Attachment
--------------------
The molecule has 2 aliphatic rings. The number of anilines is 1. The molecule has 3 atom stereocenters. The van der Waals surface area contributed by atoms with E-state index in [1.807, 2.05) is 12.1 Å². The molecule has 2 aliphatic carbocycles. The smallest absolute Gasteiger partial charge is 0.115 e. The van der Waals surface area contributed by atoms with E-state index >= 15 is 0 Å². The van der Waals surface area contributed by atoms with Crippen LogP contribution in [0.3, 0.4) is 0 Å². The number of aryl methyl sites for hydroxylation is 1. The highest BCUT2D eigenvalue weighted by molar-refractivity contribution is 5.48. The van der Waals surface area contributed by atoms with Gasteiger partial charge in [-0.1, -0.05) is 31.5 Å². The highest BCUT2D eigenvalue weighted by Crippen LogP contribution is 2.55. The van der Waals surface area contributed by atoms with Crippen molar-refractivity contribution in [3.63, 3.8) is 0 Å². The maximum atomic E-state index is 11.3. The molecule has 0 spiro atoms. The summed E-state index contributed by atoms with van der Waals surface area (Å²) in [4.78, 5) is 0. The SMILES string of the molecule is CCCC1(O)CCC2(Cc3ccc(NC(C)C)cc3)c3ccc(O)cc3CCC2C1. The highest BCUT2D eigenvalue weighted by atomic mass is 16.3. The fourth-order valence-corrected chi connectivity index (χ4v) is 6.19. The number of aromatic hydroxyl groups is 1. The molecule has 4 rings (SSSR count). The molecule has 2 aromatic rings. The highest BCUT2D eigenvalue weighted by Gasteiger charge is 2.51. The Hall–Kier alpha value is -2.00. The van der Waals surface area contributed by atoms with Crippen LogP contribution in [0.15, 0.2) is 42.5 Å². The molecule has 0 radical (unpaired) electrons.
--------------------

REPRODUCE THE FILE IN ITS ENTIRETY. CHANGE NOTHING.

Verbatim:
The molecule has 2 aliphatic rings. The number of anilines is 1. The molecule has 3 atom stereocenters. The van der Waals surface area contributed by atoms with E-state index in [1.807, 2.05) is 12.1 Å². The molecule has 2 aliphatic carbocycles. The smallest absolute Gasteiger partial charge is 0.115 e. The van der Waals surface area contributed by atoms with E-state index >= 15 is 0 Å². The van der Waals surface area contributed by atoms with Crippen LogP contribution in [0.3, 0.4) is 0 Å². The number of aryl methyl sites for hydroxylation is 1. The highest BCUT2D eigenvalue weighted by molar-refractivity contribution is 5.48. The van der Waals surface area contributed by atoms with Gasteiger partial charge in [-0.1, -0.05) is 31.5 Å². The highest BCUT2D eigenvalue weighted by Crippen LogP contribution is 2.55. The van der Waals surface area contributed by atoms with Crippen molar-refractivity contribution in [3.63, 3.8) is 0 Å². The maximum atomic E-state index is 11.3. The molecule has 0 spiro atoms. The summed E-state index contributed by atoms with van der Waals surface area (Å²) in [4.78, 5) is 0. The SMILES string of the molecule is CCCC1(O)CCC2(Cc3ccc(NC(C)C)cc3)c3ccc(O)cc3CCC2C1. The highest BCUT2D eigenvalue weighted by atomic mass is 16.3. The fourth-order valence-corrected chi connectivity index (χ4v) is 6.19. The number of aromatic hydroxyl groups is 1. The molecule has 4 rings (SSSR count). The molecule has 2 aromatic rings. The highest BCUT2D eigenvalue weighted by Gasteiger charge is 2.51. The Hall–Kier alpha value is -2.00. The van der Waals surface area contributed by atoms with Crippen LogP contribution in [0.15, 0.2) is 42.5 Å². The molecule has 0 radical (unpaired) electrons.